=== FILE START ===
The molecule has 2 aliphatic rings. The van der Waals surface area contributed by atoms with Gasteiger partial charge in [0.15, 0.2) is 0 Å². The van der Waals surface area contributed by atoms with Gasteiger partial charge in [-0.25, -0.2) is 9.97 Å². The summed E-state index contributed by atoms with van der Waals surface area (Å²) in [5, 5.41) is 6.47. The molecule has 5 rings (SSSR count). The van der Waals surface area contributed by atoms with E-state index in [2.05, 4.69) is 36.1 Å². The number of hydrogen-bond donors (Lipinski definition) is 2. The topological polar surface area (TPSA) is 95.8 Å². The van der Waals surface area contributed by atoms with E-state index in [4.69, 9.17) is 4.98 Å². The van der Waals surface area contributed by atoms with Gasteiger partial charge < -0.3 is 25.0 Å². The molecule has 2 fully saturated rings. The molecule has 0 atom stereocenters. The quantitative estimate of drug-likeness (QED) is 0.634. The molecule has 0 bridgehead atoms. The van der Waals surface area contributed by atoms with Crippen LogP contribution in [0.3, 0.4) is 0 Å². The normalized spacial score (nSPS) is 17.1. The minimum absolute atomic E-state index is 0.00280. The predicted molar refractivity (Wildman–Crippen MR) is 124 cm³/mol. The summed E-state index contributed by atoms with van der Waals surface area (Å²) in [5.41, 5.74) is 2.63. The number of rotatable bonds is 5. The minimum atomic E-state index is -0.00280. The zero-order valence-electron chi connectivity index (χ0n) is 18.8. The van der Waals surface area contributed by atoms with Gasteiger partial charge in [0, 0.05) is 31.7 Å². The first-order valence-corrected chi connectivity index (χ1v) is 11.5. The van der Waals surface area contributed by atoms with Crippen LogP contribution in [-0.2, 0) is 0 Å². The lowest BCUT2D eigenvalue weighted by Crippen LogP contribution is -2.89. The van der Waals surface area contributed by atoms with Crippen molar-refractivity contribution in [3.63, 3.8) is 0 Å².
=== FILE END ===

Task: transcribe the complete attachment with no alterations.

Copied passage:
The molecule has 2 aliphatic rings. The van der Waals surface area contributed by atoms with Gasteiger partial charge in [0.15, 0.2) is 0 Å². The van der Waals surface area contributed by atoms with Gasteiger partial charge in [-0.25, -0.2) is 9.97 Å². The summed E-state index contributed by atoms with van der Waals surface area (Å²) in [5, 5.41) is 6.47. The molecule has 5 rings (SSSR count). The van der Waals surface area contributed by atoms with E-state index in [2.05, 4.69) is 36.1 Å². The number of hydrogen-bond donors (Lipinski definition) is 2. The topological polar surface area (TPSA) is 95.8 Å². The van der Waals surface area contributed by atoms with E-state index in [4.69, 9.17) is 4.98 Å². The van der Waals surface area contributed by atoms with Gasteiger partial charge < -0.3 is 25.0 Å². The molecule has 2 fully saturated rings. The molecule has 0 atom stereocenters. The quantitative estimate of drug-likeness (QED) is 0.634. The molecule has 0 bridgehead atoms. The van der Waals surface area contributed by atoms with Crippen LogP contribution in [0.3, 0.4) is 0 Å². The normalized spacial score (nSPS) is 17.1. The minimum absolute atomic E-state index is 0.00280. The predicted molar refractivity (Wildman–Crippen MR) is 124 cm³/mol. The summed E-state index contributed by atoms with van der Waals surface area (Å²) in [5.41, 5.74) is 2.63. The number of rotatable bonds is 5. The minimum atomic E-state index is -0.00280. The zero-order valence-electron chi connectivity index (χ0n) is 18.8. The van der Waals surface area contributed by atoms with Gasteiger partial charge in [0, 0.05) is 31.7 Å². The first-order valence-corrected chi connectivity index (χ1v) is 11.5. The van der Waals surface area contributed by atoms with Crippen LogP contribution in [-0.2, 0) is 0 Å². The lowest BCUT2D eigenvalue weighted by Crippen LogP contribution is -2.89. The van der Waals surface area contributed by atoms with Crippen molar-refractivity contribution in [3.63, 3.8) is 0 Å².